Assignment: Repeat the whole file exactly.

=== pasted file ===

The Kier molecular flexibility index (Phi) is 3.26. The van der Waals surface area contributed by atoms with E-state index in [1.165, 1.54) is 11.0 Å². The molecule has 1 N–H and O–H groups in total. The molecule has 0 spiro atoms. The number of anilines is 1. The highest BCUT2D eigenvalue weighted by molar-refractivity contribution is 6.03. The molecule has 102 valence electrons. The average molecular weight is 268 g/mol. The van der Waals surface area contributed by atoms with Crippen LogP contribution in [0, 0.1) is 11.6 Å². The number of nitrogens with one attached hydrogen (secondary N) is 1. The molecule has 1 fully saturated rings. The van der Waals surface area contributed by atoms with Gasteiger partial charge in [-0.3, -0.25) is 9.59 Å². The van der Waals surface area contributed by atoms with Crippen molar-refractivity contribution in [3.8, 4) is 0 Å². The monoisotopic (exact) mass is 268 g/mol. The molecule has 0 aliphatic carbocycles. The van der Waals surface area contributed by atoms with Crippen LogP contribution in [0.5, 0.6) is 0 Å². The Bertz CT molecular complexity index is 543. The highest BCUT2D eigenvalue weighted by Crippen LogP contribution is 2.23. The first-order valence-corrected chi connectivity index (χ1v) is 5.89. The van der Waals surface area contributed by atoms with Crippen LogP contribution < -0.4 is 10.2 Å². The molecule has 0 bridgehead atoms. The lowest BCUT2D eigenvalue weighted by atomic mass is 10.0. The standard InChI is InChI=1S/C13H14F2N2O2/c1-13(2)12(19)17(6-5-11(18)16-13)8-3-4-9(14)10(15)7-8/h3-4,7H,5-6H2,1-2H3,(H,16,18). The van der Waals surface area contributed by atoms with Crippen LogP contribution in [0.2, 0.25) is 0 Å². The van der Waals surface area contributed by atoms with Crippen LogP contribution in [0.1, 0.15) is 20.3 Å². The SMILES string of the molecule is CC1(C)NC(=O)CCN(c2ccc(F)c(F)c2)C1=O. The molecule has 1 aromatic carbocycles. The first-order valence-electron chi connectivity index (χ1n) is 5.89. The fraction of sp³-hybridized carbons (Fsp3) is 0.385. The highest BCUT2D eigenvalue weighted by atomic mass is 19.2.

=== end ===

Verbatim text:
The Kier molecular flexibility index (Phi) is 3.26. The van der Waals surface area contributed by atoms with E-state index in [1.165, 1.54) is 11.0 Å². The molecule has 1 N–H and O–H groups in total. The molecule has 0 spiro atoms. The number of anilines is 1. The highest BCUT2D eigenvalue weighted by molar-refractivity contribution is 6.03. The molecule has 102 valence electrons. The average molecular weight is 268 g/mol. The van der Waals surface area contributed by atoms with Crippen LogP contribution in [0, 0.1) is 11.6 Å². The number of nitrogens with one attached hydrogen (secondary N) is 1. The molecule has 1 fully saturated rings. The van der Waals surface area contributed by atoms with Gasteiger partial charge in [-0.3, -0.25) is 9.59 Å². The van der Waals surface area contributed by atoms with Crippen molar-refractivity contribution in [3.8, 4) is 0 Å². The monoisotopic (exact) mass is 268 g/mol. The molecule has 0 aliphatic carbocycles. The van der Waals surface area contributed by atoms with Crippen LogP contribution in [0.5, 0.6) is 0 Å². The Bertz CT molecular complexity index is 543. The highest BCUT2D eigenvalue weighted by Crippen LogP contribution is 2.23. The first-order valence-corrected chi connectivity index (χ1v) is 5.89. The van der Waals surface area contributed by atoms with Crippen LogP contribution < -0.4 is 10.2 Å². The molecule has 0 bridgehead atoms. The lowest BCUT2D eigenvalue weighted by atomic mass is 10.0. The standard InChI is InChI=1S/C13H14F2N2O2/c1-13(2)12(19)17(6-5-11(18)16-13)8-3-4-9(14)10(15)7-8/h3-4,7H,5-6H2,1-2H3,(H,16,18). The van der Waals surface area contributed by atoms with Crippen LogP contribution in [0.2, 0.25) is 0 Å². The van der Waals surface area contributed by atoms with Crippen LogP contribution in [0.1, 0.15) is 20.3 Å². The SMILES string of the molecule is CC1(C)NC(=O)CCN(c2ccc(F)c(F)c2)C1=O. The molecule has 1 aromatic carbocycles. The first-order valence-electron chi connectivity index (χ1n) is 5.89. The fraction of sp³-hybridized carbons (Fsp3) is 0.385. The highest BCUT2D eigenvalue weighted by atomic mass is 19.2.